Articles of elementary set theory

Example of an injective function $g$ and function $f$ such that $g\circ f$ is not injective

Give an example of a function $g$ which is injective, but for which its composition with $f$ is not, namely $g\circ f$. I suspect that $f(x)=0$ and $g(x)=x$ will do, am I right?

Proving $a\le f(a)$ for a monotonically increasing function on a well-ordered set

Let $(x,\le)$ be well-ordered set and let $f: \ x \rightarrow x$ be monotonically increasing function. Prove that $\forall a \in x$ $$a \le f(a)$$ Find an example of set $x$ linearly ordered such that the statement doesn’t hold. My try: Assume $X=\{a \in x \ : \ a \ge f(a) \}$ is non-empty set […]

Show that $A\cap B\subseteq A$ and $A\subseteq A\cup B$

$$A \cap B \subseteq A$$ My first step would be to write it as $(x \in A \land x \in B) \subseteq A$. Then I know by the following implication that is always true $P \land Q \implies P$. But I am not sure how to write it down mathematically correct. $$A \subseteq A \cup […]

Fixed points and cardinal exponentiation

Let the function $F: On \rightarrow On$ be defined by the following recursion: $F(0) = \aleph_0$ $F(\alpha+1) = 2^{F(\alpha)}$ (cardinal exponentiation) $F(\lambda) = \sup\{F(\alpha):\alpha \in \lambda\}$ for $\lambda$ a limit ordinal Prove that there is a fixed point for $F$, i.e. an ordinal $\kappa$ with $F(\kappa) = \kappa$. Are such fixed points always cardinals? Thoughts: […]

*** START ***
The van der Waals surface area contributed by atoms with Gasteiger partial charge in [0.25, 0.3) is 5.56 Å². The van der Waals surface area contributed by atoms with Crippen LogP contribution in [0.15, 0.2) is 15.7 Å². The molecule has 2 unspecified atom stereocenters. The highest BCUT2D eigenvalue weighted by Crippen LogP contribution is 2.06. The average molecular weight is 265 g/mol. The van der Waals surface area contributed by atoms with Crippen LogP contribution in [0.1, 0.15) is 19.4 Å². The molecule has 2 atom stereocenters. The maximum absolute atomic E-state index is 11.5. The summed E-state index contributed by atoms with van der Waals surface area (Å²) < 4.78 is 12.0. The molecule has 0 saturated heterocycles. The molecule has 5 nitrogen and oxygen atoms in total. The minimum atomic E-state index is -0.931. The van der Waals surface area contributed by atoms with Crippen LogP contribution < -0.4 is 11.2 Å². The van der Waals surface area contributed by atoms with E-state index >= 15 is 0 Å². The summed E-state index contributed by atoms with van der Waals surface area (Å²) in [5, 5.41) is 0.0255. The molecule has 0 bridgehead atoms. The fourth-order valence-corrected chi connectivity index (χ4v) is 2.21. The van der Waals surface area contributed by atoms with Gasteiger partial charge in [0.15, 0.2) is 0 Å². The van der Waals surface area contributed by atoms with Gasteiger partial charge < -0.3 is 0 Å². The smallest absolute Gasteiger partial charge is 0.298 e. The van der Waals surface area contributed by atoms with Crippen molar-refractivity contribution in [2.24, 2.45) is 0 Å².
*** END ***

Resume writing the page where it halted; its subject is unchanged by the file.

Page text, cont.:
Bijection from $\mathbb{Z} \to \mathbb{Z} \times \mathbb{Z}$

My goal here is to find a bijection from $\mathbb{Z} \to \mathbb{Z} \times \mathbb{Z}$ (this is letting $0 \in \mathbb{Z}$ Here’s what I have so far: Let $$A = \{ x^2 – x \mid x \in \mathbb{Z} \} $$ and let $g: \mathbb{Z} \to \mathbb{Z}$, $g(x) = a \in A$, $a$ is the greatest element […]

Working with Equivalence Classes and Quotient Sets

I have a doubt about working with equivalence classes and quotient sets. The definition that I know, is that given an equivalence relation $\sim$ on a set $A$, the set of all elements of $A$ equivalent to a certain element $x$ is the set $\left[x\right]\subset A$ which is called the equivalence class of $x$. The […]

How is a set subset of its power set?

This question is from S C Kleene’s Introduction to Metamathematics, page 38: If we prescribe as admissible elements of sets (a) $\varnothing$ and (b) arbitrary sets whose members are admissible elements, so that sets have only sets as members, then when $M$ is the set of all sets, $ P(M)=M$. (Here $P(X)$ is power set […]

Axiom of Replacement (Question of notation)

For each formula $\phi$ without $Y$ free, the universal closure of the following is an axiom: $\forall x\in A \exists !y \phi(x,y) \Longrightarrow \exists Y \forall x\in A \exists y\in Y \phi(x,y)$ My question is about the $!$, does that mean that $y$ is bound in $\phi$? What does the exclamation mark mean? Is it […]

Set of natural numbers

Let $A$ be a nonempty subset of $\omega$, the set of natural numbers. If $\bigcup A=A$ then $A=\omega$. I have proved ‘$\bigcup n^+ = n$ for any $n\in\omega$’ and ‘$\bigcup\omega = \omega$’ I think this question should be proved with the above results.. Help please

Find the $\bigcap_{n = 1}^{\infty} (-\frac{1}{n}, \frac{2}{n})$

Find the $\bigcap_{n = 1}^{\infty} (-\frac{1}{n}, \frac{2}{n})$ So the way I understand it is that I’m trying to find $(\frac{-1}{1}, \frac{2}{1}) \bigcap (\frac{-1}{2}, \frac{2}{2}) \bigcap (\frac{-1}{3}, \frac{2}{3})\bigcap …$ and so forth. Then the intersection would be $\varnothing$ right? Can I prove this by just writing out the first few elements and seeing that they do […]